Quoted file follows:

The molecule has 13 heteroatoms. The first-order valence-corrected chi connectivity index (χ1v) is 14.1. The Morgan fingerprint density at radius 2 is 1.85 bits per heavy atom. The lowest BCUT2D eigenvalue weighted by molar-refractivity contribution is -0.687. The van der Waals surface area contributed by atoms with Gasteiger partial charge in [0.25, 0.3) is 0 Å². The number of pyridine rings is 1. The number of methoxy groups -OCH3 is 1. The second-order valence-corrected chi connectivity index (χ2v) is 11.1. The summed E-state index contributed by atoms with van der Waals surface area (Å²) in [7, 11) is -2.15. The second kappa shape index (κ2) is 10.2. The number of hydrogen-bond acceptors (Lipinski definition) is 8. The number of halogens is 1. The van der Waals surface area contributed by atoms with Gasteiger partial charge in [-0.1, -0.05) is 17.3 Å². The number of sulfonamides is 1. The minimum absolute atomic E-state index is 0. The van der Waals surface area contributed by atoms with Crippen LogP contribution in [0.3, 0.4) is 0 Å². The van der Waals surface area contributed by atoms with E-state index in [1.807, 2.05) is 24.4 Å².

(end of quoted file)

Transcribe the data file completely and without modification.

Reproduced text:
The molecule has 13 heteroatoms. The first-order valence-corrected chi connectivity index (χ1v) is 14.1. The Morgan fingerprint density at radius 2 is 1.85 bits per heavy atom. The lowest BCUT2D eigenvalue weighted by molar-refractivity contribution is -0.687. The van der Waals surface area contributed by atoms with Gasteiger partial charge in [0.25, 0.3) is 0 Å². The number of pyridine rings is 1. The number of methoxy groups -OCH3 is 1. The second-order valence-corrected chi connectivity index (χ2v) is 11.1. The summed E-state index contributed by atoms with van der Waals surface area (Å²) in [7, 11) is -2.15. The second kappa shape index (κ2) is 10.2. The number of hydrogen-bond acceptors (Lipinski definition) is 8. The number of halogens is 1. The van der Waals surface area contributed by atoms with Gasteiger partial charge in [-0.1, -0.05) is 17.3 Å². The number of sulfonamides is 1. The minimum absolute atomic E-state index is 0. The van der Waals surface area contributed by atoms with Crippen LogP contribution in [0.3, 0.4) is 0 Å². The van der Waals surface area contributed by atoms with E-state index in [1.807, 2.05) is 24.4 Å².